Federal ban on gay blood donors causes frustration, confusion among lawmakers

Damon Friedburg shows his son Kellen, 12, how he is giving blood at the OneBlood center in Orlando on June 13. (Joe Burbank/Orlando Sentinel via AP)
Damon Friedburg shows his son Kellen, 12, how he is giving blood at the OneBlood center in Orlando on June 13. (Joe Burbank/Orlando Sentinel via AP)

Following the shooting at Pulse nightclub in Orlando on June 12, OneBlood, a local blood bank, put out an urgent call for blood donations.

By 9:56 a.m., OneBlood’s website crashed, and by the end of the day more than 5,300 people had donated blood across the state of Florida.

A minority among the outpouring of donors, however, was gay and bisexual men.

Conflicting reports regarding a temporary lifting of a Food and Drug Administration ban on gay blood donors caused confusion on the day of record-breaking donations.

There was, however, no lift in effect, causing anguish to reverberate in the LGBT community.

The FDA policy in question bars a potential gay blood donor for one year after his last sexual contact with another man. The policy, which debuted in 1985 in response to the AIDS epidemic, previously instituted a lifetime ban for any man who had sexual contact with another man. This policy was updated in December 2015, but lawmakers and activists still feel it is outdated, especially in the wake of a tragedy that directly affected the gay community.

“There were so many gay victims involved with the attack, and so many of their loved ones were moved to step up and help their fellow Americans — but were unable to,” Rep. Jared Polis, D-Colo., told the Daily Beast. “All of the pretenses of this policy are gone — it was never based on science in the first place. One year is a completely arbitrary period, obviously, and straight people are not required to abstain.”

Little was known about AIDS when the policy was written, and as scientists and researchers learn more, a sense of frustration is growing.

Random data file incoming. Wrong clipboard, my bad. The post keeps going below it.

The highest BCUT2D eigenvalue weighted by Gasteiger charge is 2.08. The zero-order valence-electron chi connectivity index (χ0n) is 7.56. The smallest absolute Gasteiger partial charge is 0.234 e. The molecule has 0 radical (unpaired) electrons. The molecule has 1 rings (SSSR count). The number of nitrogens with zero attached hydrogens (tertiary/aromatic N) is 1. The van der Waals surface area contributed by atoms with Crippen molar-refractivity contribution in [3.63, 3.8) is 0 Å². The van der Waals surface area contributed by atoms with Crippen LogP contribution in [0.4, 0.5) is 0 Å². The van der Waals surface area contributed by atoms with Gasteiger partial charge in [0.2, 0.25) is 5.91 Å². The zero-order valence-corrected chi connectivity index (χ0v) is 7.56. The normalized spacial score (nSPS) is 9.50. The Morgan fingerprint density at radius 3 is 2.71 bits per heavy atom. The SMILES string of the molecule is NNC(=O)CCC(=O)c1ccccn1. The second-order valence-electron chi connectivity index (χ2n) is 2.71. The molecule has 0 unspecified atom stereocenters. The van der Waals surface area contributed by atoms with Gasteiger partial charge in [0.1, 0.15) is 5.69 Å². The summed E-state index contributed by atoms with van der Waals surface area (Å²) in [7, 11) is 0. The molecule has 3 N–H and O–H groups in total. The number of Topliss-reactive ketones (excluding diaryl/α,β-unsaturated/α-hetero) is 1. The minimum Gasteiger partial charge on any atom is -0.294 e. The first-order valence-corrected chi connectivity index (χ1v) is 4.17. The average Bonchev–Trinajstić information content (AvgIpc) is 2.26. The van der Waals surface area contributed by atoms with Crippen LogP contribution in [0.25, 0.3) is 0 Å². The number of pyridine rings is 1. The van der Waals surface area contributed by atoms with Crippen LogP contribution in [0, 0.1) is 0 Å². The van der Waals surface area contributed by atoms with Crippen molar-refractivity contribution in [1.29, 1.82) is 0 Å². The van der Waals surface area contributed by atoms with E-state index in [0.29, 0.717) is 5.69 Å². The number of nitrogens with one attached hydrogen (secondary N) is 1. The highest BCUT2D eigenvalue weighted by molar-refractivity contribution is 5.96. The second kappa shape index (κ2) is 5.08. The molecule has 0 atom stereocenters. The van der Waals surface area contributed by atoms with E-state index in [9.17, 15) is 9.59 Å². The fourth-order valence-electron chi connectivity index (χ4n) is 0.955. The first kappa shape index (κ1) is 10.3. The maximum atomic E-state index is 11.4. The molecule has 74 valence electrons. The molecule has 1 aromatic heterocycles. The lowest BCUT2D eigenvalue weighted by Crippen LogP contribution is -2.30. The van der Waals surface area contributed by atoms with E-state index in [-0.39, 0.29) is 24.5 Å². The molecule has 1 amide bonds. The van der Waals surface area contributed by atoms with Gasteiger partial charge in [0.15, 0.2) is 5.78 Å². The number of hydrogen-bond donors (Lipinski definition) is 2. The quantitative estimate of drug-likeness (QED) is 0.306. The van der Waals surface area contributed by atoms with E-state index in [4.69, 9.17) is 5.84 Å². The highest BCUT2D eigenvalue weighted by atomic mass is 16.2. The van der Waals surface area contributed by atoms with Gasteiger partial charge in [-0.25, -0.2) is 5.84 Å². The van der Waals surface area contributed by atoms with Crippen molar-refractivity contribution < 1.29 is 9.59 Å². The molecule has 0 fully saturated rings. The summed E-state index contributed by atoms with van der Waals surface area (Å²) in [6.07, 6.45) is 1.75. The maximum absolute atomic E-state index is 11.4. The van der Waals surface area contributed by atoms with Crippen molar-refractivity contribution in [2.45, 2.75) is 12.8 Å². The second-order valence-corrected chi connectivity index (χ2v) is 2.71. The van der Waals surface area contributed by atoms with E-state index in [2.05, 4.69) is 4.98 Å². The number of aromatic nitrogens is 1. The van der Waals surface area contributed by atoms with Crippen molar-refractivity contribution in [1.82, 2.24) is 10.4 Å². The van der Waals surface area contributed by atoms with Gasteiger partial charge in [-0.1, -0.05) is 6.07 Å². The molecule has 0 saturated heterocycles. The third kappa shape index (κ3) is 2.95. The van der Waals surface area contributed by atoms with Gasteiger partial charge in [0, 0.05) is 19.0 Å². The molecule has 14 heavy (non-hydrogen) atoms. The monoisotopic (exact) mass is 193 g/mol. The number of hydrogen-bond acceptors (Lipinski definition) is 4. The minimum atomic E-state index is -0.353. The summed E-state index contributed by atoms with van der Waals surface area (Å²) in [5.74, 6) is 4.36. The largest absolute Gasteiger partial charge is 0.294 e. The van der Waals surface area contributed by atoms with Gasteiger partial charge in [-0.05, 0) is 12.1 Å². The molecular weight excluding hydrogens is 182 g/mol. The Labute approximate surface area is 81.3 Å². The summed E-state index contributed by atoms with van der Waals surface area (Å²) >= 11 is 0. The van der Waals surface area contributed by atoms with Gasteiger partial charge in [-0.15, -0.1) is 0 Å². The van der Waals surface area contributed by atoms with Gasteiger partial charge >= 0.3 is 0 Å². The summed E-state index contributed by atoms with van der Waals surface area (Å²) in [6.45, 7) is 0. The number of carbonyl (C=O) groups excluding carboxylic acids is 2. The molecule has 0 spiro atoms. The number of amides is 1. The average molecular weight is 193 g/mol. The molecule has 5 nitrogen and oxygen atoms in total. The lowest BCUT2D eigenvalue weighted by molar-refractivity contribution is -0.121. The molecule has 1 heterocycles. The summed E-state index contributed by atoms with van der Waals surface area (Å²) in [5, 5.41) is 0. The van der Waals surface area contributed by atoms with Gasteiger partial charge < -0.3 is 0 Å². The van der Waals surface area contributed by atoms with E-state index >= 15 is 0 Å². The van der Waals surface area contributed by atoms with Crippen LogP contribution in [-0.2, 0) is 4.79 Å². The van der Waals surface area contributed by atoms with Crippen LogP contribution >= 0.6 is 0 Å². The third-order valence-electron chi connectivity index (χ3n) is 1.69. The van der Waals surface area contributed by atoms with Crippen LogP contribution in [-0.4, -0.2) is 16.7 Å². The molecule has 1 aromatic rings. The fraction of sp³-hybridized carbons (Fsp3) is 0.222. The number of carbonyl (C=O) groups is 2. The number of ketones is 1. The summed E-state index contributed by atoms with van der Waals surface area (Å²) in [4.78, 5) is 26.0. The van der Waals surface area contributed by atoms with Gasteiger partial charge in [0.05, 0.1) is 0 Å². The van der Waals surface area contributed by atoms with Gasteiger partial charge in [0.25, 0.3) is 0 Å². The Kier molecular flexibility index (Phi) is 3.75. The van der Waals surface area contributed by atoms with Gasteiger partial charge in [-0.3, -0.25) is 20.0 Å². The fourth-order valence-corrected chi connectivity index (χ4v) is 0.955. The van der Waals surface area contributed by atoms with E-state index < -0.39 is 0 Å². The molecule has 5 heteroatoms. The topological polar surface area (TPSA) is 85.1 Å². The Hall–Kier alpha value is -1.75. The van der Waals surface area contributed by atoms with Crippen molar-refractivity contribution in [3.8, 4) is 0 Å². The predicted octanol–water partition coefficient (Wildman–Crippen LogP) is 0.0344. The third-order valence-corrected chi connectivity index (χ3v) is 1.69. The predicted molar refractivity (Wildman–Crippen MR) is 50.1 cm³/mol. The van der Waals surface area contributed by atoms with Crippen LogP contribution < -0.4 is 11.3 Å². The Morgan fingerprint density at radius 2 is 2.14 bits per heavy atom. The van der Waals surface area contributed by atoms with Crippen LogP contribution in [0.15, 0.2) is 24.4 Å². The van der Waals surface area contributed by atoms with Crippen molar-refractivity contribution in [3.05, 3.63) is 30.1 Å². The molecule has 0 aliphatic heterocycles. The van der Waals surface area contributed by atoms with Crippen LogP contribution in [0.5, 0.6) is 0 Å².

“There’s no science that would support the conclusion that there’s something inherently different about the risk profile based on who someone loves,” Polis told CNN.

The Human Rights Campaign echoed Polis’ sentiment, telling CNN in December that the change in the ban was a “step in the right direction” but problematic in its reinforcement of false stigmas.

However, according to a statement recently released by the FDA, “a history of male-to-male sexual contact was associated with a 62-fold increased risk for being HIV positive, whereas the increase in risk for a history of multiple sexual partners of the opposite sex in the last year was 2.3-fold.”

In some bipartisan circles, knowledge of this long-standing ban is somewhat murky.

“What now? I don’t know anything about that. I’ve never heard of that! It’s crazy! It’s the first time I’ve ever heard of that,” Sen. Joe Manchin, D-W.Va., told the Daily Beast last week.

“I don’t know about those topics off [the top of] my head,” Sen. Bob Corker, R-Tenn., added.

Those politicians who are aware of the ban are calling for a swift revision in the wake of the shooting.

Leading the charge is Polis, who is openly gay and a member of the House LGBT Equality Caucus. After the Orlando shooting he took to Twitter to blast the ban, calling it “morally bankrupt.”

“Right now we have the very bizarre and perverse situation that actually endangers our national blood supply, where if somebody happens to be straight but has had unprotected sex with multiple partners of the opposite sex, they’re allowed to donate,” Polis told CNN. “But if somebody is gay and married and in a monogamous relationship they’re actually screened out.”

Polis and two of his colleagues, Reps. Mike Quigley, D-Ill., and Barbara Lee, D-Calif., are planning to send a letter to FDA Commissioner Robert Califf pushing for the ban to be overturned.

In addition, one of their colleagues, Rep. Mike Honda, D-Calif., introduced a bill Thursday that would loosen the ban. While Honda’s measure would not overturn the prohibition outright, it would give the Department of Health and Human Services “increased flexibility” in screening blood donors during emergencies, according to the bill’s text.

“It was a horrific irony that gay and bisexual men could not donate in a time of local need,” Honda said in a statement. “This is not a problem of science; it’s a problem of morality. It’s time for the Secretary to use her authority, while respecting all safety controls, to give our local blood banks resources today so they can respond to the demand of tomorrow.”

The FDA has pushed back on the outcry, saying in a statement after the Orlando shooting that there is no present blood shortage and that it is open to revisiting its policies if new scientific research becomes available.

“At this time there is an adequate supply of blood to meet the need, and the scientific evidence is not available to support an alternative to the current deferral policy,” the FDA’s Tara Goodin told CNBC in a statement. “We empathize with those who might wish to donate, but reiterate that at this time no one who needs blood is doing without it.”